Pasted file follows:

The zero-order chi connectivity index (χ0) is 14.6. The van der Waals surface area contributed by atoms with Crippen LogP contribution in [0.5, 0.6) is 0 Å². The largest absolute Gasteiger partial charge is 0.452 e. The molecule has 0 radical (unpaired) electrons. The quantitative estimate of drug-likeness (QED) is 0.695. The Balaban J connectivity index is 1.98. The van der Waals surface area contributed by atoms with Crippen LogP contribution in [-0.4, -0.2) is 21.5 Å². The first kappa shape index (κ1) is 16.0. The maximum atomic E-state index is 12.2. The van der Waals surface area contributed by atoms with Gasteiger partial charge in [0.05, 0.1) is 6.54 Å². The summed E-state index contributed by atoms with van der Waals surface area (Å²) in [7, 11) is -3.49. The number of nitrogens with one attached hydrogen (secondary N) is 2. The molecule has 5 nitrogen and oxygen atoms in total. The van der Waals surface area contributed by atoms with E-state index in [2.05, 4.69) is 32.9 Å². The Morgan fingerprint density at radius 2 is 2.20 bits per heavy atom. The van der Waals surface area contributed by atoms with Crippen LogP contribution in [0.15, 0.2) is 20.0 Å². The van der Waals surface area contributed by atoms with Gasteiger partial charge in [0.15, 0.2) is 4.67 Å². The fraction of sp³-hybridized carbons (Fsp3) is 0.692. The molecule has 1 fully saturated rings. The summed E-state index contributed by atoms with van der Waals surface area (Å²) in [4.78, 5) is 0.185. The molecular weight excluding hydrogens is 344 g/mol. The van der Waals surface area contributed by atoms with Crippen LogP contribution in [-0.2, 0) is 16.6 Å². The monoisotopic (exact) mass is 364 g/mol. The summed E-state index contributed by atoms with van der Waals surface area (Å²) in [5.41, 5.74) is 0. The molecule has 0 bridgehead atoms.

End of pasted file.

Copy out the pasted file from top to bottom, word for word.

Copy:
The zero-order chi connectivity index (χ0) is 14.6. The van der Waals surface area contributed by atoms with Crippen LogP contribution in [0.5, 0.6) is 0 Å². The largest absolute Gasteiger partial charge is 0.452 e. The molecule has 0 radical (unpaired) electrons. The quantitative estimate of drug-likeness (QED) is 0.695. The Balaban J connectivity index is 1.98. The van der Waals surface area contributed by atoms with Crippen LogP contribution in [-0.4, -0.2) is 21.5 Å². The first kappa shape index (κ1) is 16.0. The maximum atomic E-state index is 12.2. The van der Waals surface area contributed by atoms with Gasteiger partial charge in [0.05, 0.1) is 6.54 Å². The summed E-state index contributed by atoms with van der Waals surface area (Å²) in [7, 11) is -3.49. The number of nitrogens with one attached hydrogen (secondary N) is 2. The molecule has 5 nitrogen and oxygen atoms in total. The van der Waals surface area contributed by atoms with E-state index in [2.05, 4.69) is 32.9 Å². The Morgan fingerprint density at radius 2 is 2.20 bits per heavy atom. The van der Waals surface area contributed by atoms with Crippen LogP contribution in [0.15, 0.2) is 20.0 Å². The van der Waals surface area contributed by atoms with Gasteiger partial charge in [0.15, 0.2) is 4.67 Å². The fraction of sp³-hybridized carbons (Fsp3) is 0.692. The molecule has 1 fully saturated rings. The summed E-state index contributed by atoms with van der Waals surface area (Å²) in [4.78, 5) is 0.185. The molecular weight excluding hydrogens is 344 g/mol. The van der Waals surface area contributed by atoms with Crippen LogP contribution in [-0.2, 0) is 16.6 Å². The monoisotopic (exact) mass is 364 g/mol. The summed E-state index contributed by atoms with van der Waals surface area (Å²) in [5.41, 5.74) is 0. The molecule has 0 bridgehead atoms.